Is fasting one day a week good for your health? To answer this question, let’s take a look at what happens in your body when you begin to eat and drink nothing but water.
After your cells use up the sugar that is in your bloodstream from your last meal or beverage, your body has to find another source of energy for your cells. And the first places that it turns to are your liver and your muscles. Both your liver and your muscles store sugar in the form of glycogen, and when needed, glycogen can be broken down to glucose, which all of your cells can use to produce energy for their ongoing activities.
During a water-only fast, your glycogen stores are depleted within about 24 hours, give or take a few hours. After your glycogen stores are used up, most of your cells begin burning fatty acids for energy – these fatty acids come from your fat reserves, including fatty tissue that surrounds your organs.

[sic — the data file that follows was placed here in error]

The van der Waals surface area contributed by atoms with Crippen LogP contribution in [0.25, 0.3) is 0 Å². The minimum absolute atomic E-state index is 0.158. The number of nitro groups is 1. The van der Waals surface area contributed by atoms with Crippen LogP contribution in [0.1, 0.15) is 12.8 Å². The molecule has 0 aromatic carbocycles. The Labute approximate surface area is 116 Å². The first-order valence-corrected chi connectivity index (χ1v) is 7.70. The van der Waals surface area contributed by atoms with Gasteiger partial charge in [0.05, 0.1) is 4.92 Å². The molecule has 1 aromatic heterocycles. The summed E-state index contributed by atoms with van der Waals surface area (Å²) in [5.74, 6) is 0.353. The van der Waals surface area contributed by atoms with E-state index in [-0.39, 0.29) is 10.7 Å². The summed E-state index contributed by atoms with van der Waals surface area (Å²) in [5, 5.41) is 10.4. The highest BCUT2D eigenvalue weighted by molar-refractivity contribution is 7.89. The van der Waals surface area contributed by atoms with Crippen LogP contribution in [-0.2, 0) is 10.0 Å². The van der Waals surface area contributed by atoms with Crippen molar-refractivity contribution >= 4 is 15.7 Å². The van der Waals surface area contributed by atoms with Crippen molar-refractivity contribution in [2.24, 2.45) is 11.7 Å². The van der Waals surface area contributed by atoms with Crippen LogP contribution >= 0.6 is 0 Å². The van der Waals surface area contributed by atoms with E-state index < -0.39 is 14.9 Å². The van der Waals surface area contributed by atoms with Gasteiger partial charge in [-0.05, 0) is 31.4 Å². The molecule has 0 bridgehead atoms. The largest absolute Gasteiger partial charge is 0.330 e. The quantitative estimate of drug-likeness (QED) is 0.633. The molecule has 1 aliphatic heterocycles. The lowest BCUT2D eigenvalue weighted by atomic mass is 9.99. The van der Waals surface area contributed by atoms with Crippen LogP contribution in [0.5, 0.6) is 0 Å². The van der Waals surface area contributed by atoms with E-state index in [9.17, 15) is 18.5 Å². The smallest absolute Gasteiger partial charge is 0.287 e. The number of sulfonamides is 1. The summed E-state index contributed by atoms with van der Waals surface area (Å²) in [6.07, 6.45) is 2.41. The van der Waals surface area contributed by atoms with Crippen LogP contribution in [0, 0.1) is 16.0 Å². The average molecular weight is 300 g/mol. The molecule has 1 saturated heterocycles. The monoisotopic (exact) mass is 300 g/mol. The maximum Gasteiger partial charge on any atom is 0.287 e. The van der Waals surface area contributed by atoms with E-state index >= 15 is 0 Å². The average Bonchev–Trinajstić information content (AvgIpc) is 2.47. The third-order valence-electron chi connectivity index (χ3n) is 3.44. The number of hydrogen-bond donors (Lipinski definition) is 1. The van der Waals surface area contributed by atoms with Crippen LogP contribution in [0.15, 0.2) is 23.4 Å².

Two groups of cells – your red blood cells and your brain cells – cannot use fatty acids to fuel their energy needs. Your red blood cells and brain require glucose, and once glycogen/glucose from your muscles and liver are used up, your brain and your red blood cells get their glucose from two sources:
From glycerol, which is a component of your fat tissues.
From your muscles – some of your muscle tissues get broken down, and the amino acids from your muscle tissues are used to produce glucose for your brain and red blood cells.
Clearly, it’s not in your best interest to rapidly eat up your muscles to meet the energy requirements of your brain and red blood cells during a water-only fast. Your body knows this, and somewhere between the 2nd and 3rd day of water-only fasting, your liver begins churning out ketones, which during a water-only fast, come primarily from the breakdown of fatty acids from your fat reserves.
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